By Okechukwu Uwaezuoke
The Diary of a Dormitory War
( The Gender Contrast) by Obafemi Olatunde Chidera, Crucified Way, Agbara, 2012
Anecdotes of a youth’s boarding school experience rouse one’s imagination. It whirrs into action and begins to conjure not only images but also the fruity voice of its young narrator. The Diary of a Dormitory War (The Gender Contrast) by Obafemi Olatunde Chidera – actually, Obafemi is his surname – does this to the reader.
Curious, he is gripped by this rare privilege of scouring into a youth’s private thoughts. As often happens with first person narratives, it seems hard to differentiate the 15-year-old author from Anthony Bentley, the central character of his novel. Is the novel autobiographical? The reader can only guess.
Anthony’s weird reaction to his visiting grandmother seems rather far-fetched in a society that reveres the elderly. Yet, the reader awaits his punishment, which comes with his eventual banishment to a boarding school. Even at his tender age, he is already overburdened by a laughable territorial instinct. To his grandmother’s, “This is my daughter’s house and you cannot pursue me”, he retorts, “...This is my father’s house, and also my house and I am telling you to leave before I take action.”
The author feels the need to explain his lead character’s remarks with the following words: “I had made a point, being a boy I had power over anything my father owned because I was to inherit it – that was the tradition of my people.”
Even from these opening pages, the poor editing of the novel strikes the reader. But, impressed by the profundity of the author’s thoughts given the fact that he is a mere 15-year-old, the reader is no less enthralled and reads on.
It gets more interesting when the mutinous Anthony becomes a boarder. Boarding school life soon loses its terror for him on this first day. True, he would henceforth no longer savour those privileges he used to enjoy as a day-student. But, surely, a new chapter in the book of his life’s experiences has been turned.
The author initiates the reader into Anthony’s new environment, not just into its settings but also the language of its dramatis personae. In a style that is reminiscent of Chimamanda Adichie’s Purple Hibiscus, Chidera does not hesitate to quote his characters in their original languages of expression – be it Igbo, Pidgin English or high school slang.
Anthony’s anecdotes are really not just about “a dormitory war” as the book’s title leads us to believe. They are also about his gradual initiation into adolescence. From his first day in the dormitory, he identifies role models who become templates for his aspirations. “‘If Christopher can stay here and succeed then you can and seriously have no choice, you must,’ the voice kept on echoing. ‘And seriously you must,’ into my head.” (page 41).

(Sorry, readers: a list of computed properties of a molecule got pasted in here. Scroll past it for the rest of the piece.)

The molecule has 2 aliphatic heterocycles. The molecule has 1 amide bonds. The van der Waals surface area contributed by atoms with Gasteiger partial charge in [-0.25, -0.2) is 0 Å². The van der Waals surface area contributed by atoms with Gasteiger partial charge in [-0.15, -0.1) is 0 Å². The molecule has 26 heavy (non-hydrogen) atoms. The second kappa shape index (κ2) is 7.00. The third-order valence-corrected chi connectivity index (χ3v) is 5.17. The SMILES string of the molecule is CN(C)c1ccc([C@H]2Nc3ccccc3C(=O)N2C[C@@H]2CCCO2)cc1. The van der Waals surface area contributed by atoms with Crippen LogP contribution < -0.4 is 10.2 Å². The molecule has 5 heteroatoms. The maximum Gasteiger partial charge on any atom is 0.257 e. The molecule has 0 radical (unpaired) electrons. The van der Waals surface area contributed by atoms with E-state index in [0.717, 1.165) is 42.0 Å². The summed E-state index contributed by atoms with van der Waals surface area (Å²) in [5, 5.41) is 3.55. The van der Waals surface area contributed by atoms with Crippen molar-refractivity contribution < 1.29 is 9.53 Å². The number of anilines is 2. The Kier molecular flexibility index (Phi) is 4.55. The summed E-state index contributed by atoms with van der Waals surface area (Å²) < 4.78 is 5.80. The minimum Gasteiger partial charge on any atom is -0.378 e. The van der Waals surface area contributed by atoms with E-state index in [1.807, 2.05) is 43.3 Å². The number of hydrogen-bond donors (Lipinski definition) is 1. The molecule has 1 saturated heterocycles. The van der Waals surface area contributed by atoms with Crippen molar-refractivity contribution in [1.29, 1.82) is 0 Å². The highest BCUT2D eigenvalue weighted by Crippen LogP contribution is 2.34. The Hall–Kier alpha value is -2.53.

Besides Christopher, there is Senior Nelson whose engaging personality fascinates him. Initially, drawn into the “dormitory war” against the female boarders, he soon begins to review the propriety of the male students’ actions. Could they not have made their point in a non-violent way? The reader wonders how a teenage male could possibly let himself be easily bullied by his female seniors. In a boarding school, seniority matters.
After the female students’ reprisal, the storyline suddenly begins to sag. It does not easily pick up even when the recalcitrant boys begin to plot a counter-reprisal. Perhaps, it is because Anthony chooses this time to distance himself from the latest plot. A kind of ferment brews within him. The restiveness of the idealistic youth – intent on storming the heavens – becomes evident here.
Credit must be given to the author for his ability to initiate the readers into this unique world of young people, which strangely remains a Mystery Land to adults. He easily empathises with the melancholic temperament of his lead character because he is about his own age.
Even when Anthony treads the path of honour and shuns all peer pressure, he refrains from sermonising. Yet, he is not immune to the approving nods his role model Christopher gets from adults. Sadly – and understandably – envy soon overwhelms him. He even begins to avoid Christopher.
He gets the opportunity to assert his individuality and independence when he tells the truth about the origins of the “dormitory war” to the consternation of his colleagues and to the astonishment of the school’s authorities, whose intervention ended the gender feud.
The sketchy illustrations punctuating the stages of the juvenile gender war are obviously intended to lighten up the mood of the novel. But it somewhat obtrudes into the narrative, letting the reader know what to expect.
All in all, The Diary of a Dormitory War makes an interesting read. But the enjoyment of its narrative of a high school dormitory life is sadly blighted by avoidable typos. For instance, the word “lose” is repeatedly confused for “loose” in several pages of the book. In page 85, “pool of water” is spelt as “pull of water”. Then, there is the confusing use of quotation marks, among others. Subsequent editions of this enthralling narrative should be able to redress all of that.
In this young aspiring author, the reader sees great potentials. He might yet – who knows? – clinch a prestigious literary prize.